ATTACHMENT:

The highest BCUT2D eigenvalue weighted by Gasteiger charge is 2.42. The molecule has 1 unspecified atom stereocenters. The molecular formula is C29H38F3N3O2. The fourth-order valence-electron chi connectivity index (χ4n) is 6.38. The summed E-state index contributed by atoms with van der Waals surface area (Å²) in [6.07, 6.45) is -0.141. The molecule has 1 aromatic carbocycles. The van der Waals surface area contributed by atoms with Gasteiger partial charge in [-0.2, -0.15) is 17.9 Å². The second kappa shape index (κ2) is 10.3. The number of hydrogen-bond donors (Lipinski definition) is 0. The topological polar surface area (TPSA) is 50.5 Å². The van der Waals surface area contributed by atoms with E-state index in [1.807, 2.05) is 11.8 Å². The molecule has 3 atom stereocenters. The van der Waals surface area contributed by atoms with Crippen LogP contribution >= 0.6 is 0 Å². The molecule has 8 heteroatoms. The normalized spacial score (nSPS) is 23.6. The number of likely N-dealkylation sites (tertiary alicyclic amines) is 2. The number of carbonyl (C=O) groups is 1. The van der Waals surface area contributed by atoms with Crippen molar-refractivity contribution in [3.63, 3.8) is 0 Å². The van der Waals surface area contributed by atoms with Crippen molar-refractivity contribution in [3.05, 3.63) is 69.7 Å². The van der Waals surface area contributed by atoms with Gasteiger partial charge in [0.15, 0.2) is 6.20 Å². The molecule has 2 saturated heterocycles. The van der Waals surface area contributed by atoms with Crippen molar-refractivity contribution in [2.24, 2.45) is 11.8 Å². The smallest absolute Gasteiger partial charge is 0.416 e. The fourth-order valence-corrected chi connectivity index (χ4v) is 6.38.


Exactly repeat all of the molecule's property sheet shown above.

The highest BCUT2D eigenvalue weighted by Gasteiger charge is 2.42. The molecule has 1 unspecified atom stereocenters. The molecular formula is C29H38F3N3O2. The fourth-order valence-electron chi connectivity index (χ4n) is 6.38. The summed E-state index contributed by atoms with van der Waals surface area (Å²) in [6.07, 6.45) is -0.141. The molecule has 1 aromatic carbocycles. The van der Waals surface area contributed by atoms with Gasteiger partial charge in [-0.2, -0.15) is 17.9 Å². The second kappa shape index (κ2) is 10.3. The number of hydrogen-bond donors (Lipinski definition) is 0. The topological polar surface area (TPSA) is 50.5 Å². The van der Waals surface area contributed by atoms with E-state index in [1.807, 2.05) is 11.8 Å². The molecule has 3 atom stereocenters. The van der Waals surface area contributed by atoms with Crippen LogP contribution >= 0.6 is 0 Å². The molecule has 8 heteroatoms. The normalized spacial score (nSPS) is 23.6. The number of likely N-dealkylation sites (tertiary alicyclic amines) is 2. The number of carbonyl (C=O) groups is 1. The van der Waals surface area contributed by atoms with Crippen molar-refractivity contribution in [3.63, 3.8) is 0 Å². The van der Waals surface area contributed by atoms with Crippen molar-refractivity contribution in [3.05, 3.63) is 69.7 Å². The van der Waals surface area contributed by atoms with Gasteiger partial charge in [0.15, 0.2) is 6.20 Å². The molecule has 2 saturated heterocycles. The van der Waals surface area contributed by atoms with Crippen molar-refractivity contribution in [2.24, 2.45) is 11.8 Å². The smallest absolute Gasteiger partial charge is 0.416 e. The fourth-order valence-corrected chi connectivity index (χ4v) is 6.38.